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Posts from the ‘Asias’s 50 Best Restaurants’ Category

Is a Woman’s Place in the Professional Kitchen?

Vicky Lau, Veuve Clicquot Asia's Best Female Chef 2015
Vicky Lau, Veuve Clicquot Asia’s Best Female Chef 2015

[UPDATE: Vicky Lau has become the first female chef in Asia to gain two Michelin stars with the announcement of the Michelin Guide Hong Kong and Macau 2021. Here’s a look back at when Chopstix interviewed Lau in 2015.]

Asia’s Best Female Chef 2015 is Vicky Lau of Tate Dining Room, Hong Kong. Lau becomes the third winner of the award and will be officially presented with it at the Asia’s 50 Best Restaurants ceremony at the Capella Hotel in Singapore on March 9th.

“The aim is to promote and celebrate female talent in an industry that remains very male dominated,” says William Drew, spokesman for the award, sponsored by Veuve Clicquot – a drinks brand associated with a strong, woman boss. “We would love to reach a position where this award becomes unnecessary but I think we are some way off that situation yet, unfortunately.”

“I do think it’s necessary to recognize female talents in the culinary industry which has traditionally been dominated by males,” Lau agrees. “There are only a few female chefs behind Hong Kong kitchens. This could be due to the fact that chefs aren’t valued for their craft or it could be because women are discouraged to pursue this career because of the physical conditions of working in a professional kitchen.”

“BONITO” - marinated katsuo / bonito dashi geleé / daikon roll / datterino tomato confit by Vicky Lau at Tate Dining Room, Hong Kong
“BONITO” – marinated katsuo / bonito dashi geleé / daikon roll / datterino tomato confit by Vicky Lau at Tate Dining Room, Hong Kong

The under representation of female chefs can be seen worldwide. Ten years ago when I joined the launch team of a food magazine in the UK, I was approached by a bright young woman who had trained with Jamie Oliver for the original brigade of his Fifteen restaurant in London. She wanted to write a feature on why there were so few female chefs.

My editor, female and a veteran of the food industry, told me the reason was that the hours were not conducive to having a family. There were also a few others: the young chef wrote of not just the anti social hours but the macho culture, lewd conversation, unflattering clothing and physical hard work resulting in varicose veins and scars.

This experience is echoed today by Peggy Chan, chef owner of Grassroots Pantry in Hong Kong. “Unfortunately, there’s only a very rare breed of women who are capable of making it through the hours, the screams, the heat and physical pain, the sexist comments, foul language and very often feeling belittled,” says Chan. “Not to mention the sacrifices involved especially when it comes to personal time for relationships: Friday night outings with girlfriends, starting a family etc.”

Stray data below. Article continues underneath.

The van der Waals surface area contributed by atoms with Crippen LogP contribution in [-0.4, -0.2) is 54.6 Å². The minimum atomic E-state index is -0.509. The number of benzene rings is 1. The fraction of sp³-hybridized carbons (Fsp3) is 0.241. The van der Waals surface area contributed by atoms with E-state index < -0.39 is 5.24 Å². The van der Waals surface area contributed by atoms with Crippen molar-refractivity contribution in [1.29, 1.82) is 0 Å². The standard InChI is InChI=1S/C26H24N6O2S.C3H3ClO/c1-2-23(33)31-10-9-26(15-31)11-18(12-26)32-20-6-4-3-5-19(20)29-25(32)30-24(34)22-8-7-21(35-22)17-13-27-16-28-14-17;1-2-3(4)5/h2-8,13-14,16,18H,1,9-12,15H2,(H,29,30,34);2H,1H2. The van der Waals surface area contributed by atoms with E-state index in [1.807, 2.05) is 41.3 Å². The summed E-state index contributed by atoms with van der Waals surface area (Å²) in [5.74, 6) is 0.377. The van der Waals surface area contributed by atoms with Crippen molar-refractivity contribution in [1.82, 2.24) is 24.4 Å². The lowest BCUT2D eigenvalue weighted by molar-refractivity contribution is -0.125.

“AGED MANDARIN SEA BASS” - pan roasted suzuki sea bass / aged mandarin peel jam / lobster orange sauce/ fennel pollen / baby fennel by Vicky Lau at Tate Dining Room, Hong Kong
“AGED MANDARIN SEA BASS” – pan roasted suzuki sea bass /
aged mandarin peel jam / lobster orange sauce/ fennel pollen / baby fennel by Vicky Lau at Tate Dining Room, Hong Kong

It seems that in Asia, there are specific problems. “It’s tough enough in French kitchens, let alone working a wok over massive open flames in Asian kitchens,” says Chan. “Physically, it is much more demanding for an Asian woman much smaller in size to man and manage a male dominated brigade. And there are existing archetypes present in the psyches of Asian cultures (men as the head of the household).”

Vicky Lau also believes that traditional cooking techniques may play a part. “In Asia, perhaps more women choose to be in patisserie rather than cuisine due to the nature of the cuisine itself. For example, in a traditional Chinese kitchen the equipment can be quite weighty,” she says.

“There is no place for women in the professional Chinese Kitchen,” says Margaret Xu the owner of Yin Yang and one of the first female chefs in Hong Kong. “It’s a male dominated, chauvinistic crowd and there’s a lot of heavy duty labour – handling big woks and whole pigs. Some male kitchen kitchen staff tend to think physical strength means competence as a chef.”

“WRETH” lightly poached gillardeau oyster / chinese licorice root oxtail consummè / kimchi pickled daikon / sweetcorn kernels / braised wagyu beef tongue slice
“WRETH”
lightly poached gillardeau oyster / chinese licorice root oxtail consummè / kimchi pickled daikon / sweetcorn kernels / braised wagyu beef tongue slice

In the West names like Alice Waters, Angela Hartnett, Elena Arzak and April Bloomfield may be well known But can you name an equally prominent Asian female chef? Perhaps Duongporn ‘Bo’ Songvisava of Bo.lan in Bangkok who was the inaugural Asia’s Best Female Chef winner or Lanshu Chen of Le Mout in Taiwan who won last year.